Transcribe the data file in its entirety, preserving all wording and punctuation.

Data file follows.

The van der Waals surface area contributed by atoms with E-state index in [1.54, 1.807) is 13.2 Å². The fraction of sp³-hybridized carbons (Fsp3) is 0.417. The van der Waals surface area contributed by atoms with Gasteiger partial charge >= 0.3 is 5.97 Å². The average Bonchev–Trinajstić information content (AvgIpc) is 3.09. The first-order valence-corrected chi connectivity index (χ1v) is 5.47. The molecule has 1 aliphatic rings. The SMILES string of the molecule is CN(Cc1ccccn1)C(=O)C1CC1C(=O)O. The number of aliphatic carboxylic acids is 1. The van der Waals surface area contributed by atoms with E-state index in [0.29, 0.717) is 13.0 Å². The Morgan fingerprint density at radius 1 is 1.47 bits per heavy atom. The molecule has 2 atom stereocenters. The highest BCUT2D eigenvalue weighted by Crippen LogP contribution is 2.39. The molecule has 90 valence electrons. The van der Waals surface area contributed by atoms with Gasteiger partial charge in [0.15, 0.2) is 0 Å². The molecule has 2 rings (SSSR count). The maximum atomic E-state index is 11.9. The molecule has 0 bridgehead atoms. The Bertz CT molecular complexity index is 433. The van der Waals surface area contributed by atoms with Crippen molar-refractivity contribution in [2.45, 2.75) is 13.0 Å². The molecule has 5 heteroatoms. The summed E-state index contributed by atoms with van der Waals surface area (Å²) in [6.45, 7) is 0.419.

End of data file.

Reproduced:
The van der Waals surface area contributed by atoms with E-state index in [1.54, 1.807) is 13.2 Å². The fraction of sp³-hybridized carbons (Fsp3) is 0.417. The van der Waals surface area contributed by atoms with Gasteiger partial charge >= 0.3 is 5.97 Å². The average Bonchev–Trinajstić information content (AvgIpc) is 3.09. The first-order valence-corrected chi connectivity index (χ1v) is 5.47. The molecule has 1 aliphatic rings. The SMILES string of the molecule is CN(Cc1ccccn1)C(=O)C1CC1C(=O)O. The number of aliphatic carboxylic acids is 1. The van der Waals surface area contributed by atoms with E-state index in [0.29, 0.717) is 13.0 Å². The Morgan fingerprint density at radius 1 is 1.47 bits per heavy atom. The molecule has 2 atom stereocenters. The highest BCUT2D eigenvalue weighted by Crippen LogP contribution is 2.39. The molecule has 90 valence electrons. The van der Waals surface area contributed by atoms with Gasteiger partial charge in [0.15, 0.2) is 0 Å². The molecule has 2 rings (SSSR count). The maximum atomic E-state index is 11.9. The molecule has 0 bridgehead atoms. The Bertz CT molecular complexity index is 433. The van der Waals surface area contributed by atoms with Crippen molar-refractivity contribution in [2.45, 2.75) is 13.0 Å². The molecule has 5 heteroatoms. The summed E-state index contributed by atoms with van der Waals surface area (Å²) in [6.45, 7) is 0.419.